Kaname-ishi (spirit rocks) (要石)
Kaname-ishi (spirit rocks) are found in Kashima-jingu Shrine in Kashima City, Ibaraki Prefecture and Katori-jingu Shrine in Katori City, Chiba Prefecture. Buried almost entirely in the ground, they are believed to appease the earthquakes.
The above ground segments of the spirit rocks are more than ten centimeters.
The ground segment of the spirit rock in Katori-jingu Shrine is round while that of Kashima-jingu Shrine's has a dent.
Kashima-jingu Shrine's spirit rock is situated in a small shrine in the woods, far away from the main buildings of the Shrines. The spirit rock in Katori-jingu Shrine is located near the main gate.
The spirit rocks whose above ground segments are small are buried deep under the ground to keep a gigantic catfish or dragon which causes the earthquakes under control. Or they have pierced through, struck down or stuck into the catfish or dragon.
That is why they say that the areas are earthquake-free. The spirit rocks are also the protectors of Japan since the gigantic catfish (or dragon) is believed to travel across or surround the entire country. They play a significant role since the two shrines are counted among the three "jingu" (grand shrines) (of which the other is Ise-jingu Shrines) since ancient times.
The spirit rock of Kashima-jingu Shrine holds down the head of the gigantic catfish and Katori-jingu Shrine's spirit rock is put on its tale. The two rocks may be connected underground.
It was Takemikazuchi no kami (who is variously called but we use this name after the shrine; also known as Kashima-sama), the enshrined deity of Kashima-jingu Shrine, who struck down the catfish with the spirit rock. This was added later because it is described in neither the Kojiki (Records of Ancient Matters) nor the Nihonshoki (Chronicles of Japan). Takemikazuchi no kami is a god of war or the god of dagger so that the spirit is often compared to a dagger. The rock is sometimes called "stone dagger." "Namazu-e" (Pictures of the gigantic catfish) often depict the deity tramping on or swinging a dagger down to the catfish.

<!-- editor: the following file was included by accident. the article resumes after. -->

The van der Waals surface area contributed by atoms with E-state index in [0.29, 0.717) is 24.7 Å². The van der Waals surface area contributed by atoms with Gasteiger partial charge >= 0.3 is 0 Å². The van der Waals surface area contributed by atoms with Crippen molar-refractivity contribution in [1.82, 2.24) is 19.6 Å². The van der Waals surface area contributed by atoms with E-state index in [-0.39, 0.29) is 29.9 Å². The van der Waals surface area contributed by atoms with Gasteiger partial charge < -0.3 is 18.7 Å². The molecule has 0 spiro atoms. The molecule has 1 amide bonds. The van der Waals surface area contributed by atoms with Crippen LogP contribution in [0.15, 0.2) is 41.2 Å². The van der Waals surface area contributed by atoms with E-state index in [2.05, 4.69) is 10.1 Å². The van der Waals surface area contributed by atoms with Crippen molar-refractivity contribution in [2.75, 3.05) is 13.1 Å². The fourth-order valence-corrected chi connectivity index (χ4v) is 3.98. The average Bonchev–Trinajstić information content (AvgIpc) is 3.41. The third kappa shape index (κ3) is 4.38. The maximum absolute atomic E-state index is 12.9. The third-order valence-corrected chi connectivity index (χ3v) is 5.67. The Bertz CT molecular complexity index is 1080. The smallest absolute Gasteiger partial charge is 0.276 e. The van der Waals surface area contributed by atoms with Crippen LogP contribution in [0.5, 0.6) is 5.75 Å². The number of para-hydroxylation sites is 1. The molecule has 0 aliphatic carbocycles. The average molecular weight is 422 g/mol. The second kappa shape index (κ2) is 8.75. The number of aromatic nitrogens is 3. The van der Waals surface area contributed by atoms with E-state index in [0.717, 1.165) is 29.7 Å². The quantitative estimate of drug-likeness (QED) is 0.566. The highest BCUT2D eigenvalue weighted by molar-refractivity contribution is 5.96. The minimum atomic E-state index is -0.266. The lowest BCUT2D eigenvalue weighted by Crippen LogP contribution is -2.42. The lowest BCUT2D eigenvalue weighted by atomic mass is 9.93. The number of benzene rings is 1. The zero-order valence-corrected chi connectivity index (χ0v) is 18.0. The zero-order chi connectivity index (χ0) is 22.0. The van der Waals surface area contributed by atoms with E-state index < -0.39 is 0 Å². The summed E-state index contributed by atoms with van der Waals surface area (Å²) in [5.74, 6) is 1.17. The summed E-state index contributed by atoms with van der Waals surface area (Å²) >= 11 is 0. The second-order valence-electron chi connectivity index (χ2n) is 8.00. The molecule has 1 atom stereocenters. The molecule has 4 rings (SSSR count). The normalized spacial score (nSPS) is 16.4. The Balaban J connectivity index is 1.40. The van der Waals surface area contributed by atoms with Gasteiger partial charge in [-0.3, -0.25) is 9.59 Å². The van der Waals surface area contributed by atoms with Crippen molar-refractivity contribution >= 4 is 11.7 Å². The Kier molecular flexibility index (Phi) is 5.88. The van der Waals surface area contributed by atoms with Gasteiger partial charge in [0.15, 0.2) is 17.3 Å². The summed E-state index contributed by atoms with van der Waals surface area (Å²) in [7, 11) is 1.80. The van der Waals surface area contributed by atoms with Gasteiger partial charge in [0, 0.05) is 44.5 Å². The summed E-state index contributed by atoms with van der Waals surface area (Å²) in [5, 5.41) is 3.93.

The Manyoshu (Collection of Ten-Thousand leaves) includes a poem about the spirit rock which reads, 'The spirit rock may move but will never be pulled out while Kashima's deity is alive.'
In the Edo period people believed that they could escape damage from the earthquakes if they write down the poem, recite it three times and stick it on the gate.
FUJIWARA no Mitsutoshi who visited Kashima-jingu Shrine in 1255 composed the following verse: 'At long last, today, I saw the rock enshrined in the deep mountain.'
In 1664 Mitsukuni TOKUGAWA who led excavations of kofun-tumuli gave orders to dig around a spirit rock (which some sources refer to Kashima's and others identify with Katori's). At the sunset the work was discontinued and the following morning the rock was buried by itself. After this happened two days in a row, the workers kept digging around the clock for seven days and seven nights, but they could not get to the bottom of the rock.
After the Ansei Great Earthquake, in the tenth month in the old calendar of 1855, Kashima-jingu Shrine's paper charm with a picture of the gigantic catfish became very popular, spreading the spirit rock to the people in Edo. Some said that the earthquake occurred because Takemikazuchi no kami went to Izumo Province to attend the annual meeting of the deities held in the tenth (Kanna) month.
The Spirit Rock of Kashima-jinja Shrine
Kashima-jinja Shrine (in Kami-machi) in Kami-machi, Miyagi Prefecture has also a spirit rock which was modelled after the one in Kashima-jingu Shrine according to the local fudoki (topographical records). In 1973 another spirit rock was offered to and buried in the shrine in Kami-machi.
Although this Kashima-jinja Shrine enshrines the same deity as Kashima-jingu Shrine, unlike in many other 'Kashima-jinja Shrines' however, the deity was transferred not from Kashima-jingu Shrine but from Shiogama-jinja Shrine.
The word "kaname-ishi" may be used as a metaphor for something one cannot or should not move.
However, the word, "keystone" which is used as a metaphor for something important or indispensable is sometimes translated as "kaname-ishi." These two metaphors are therefore often mixed up.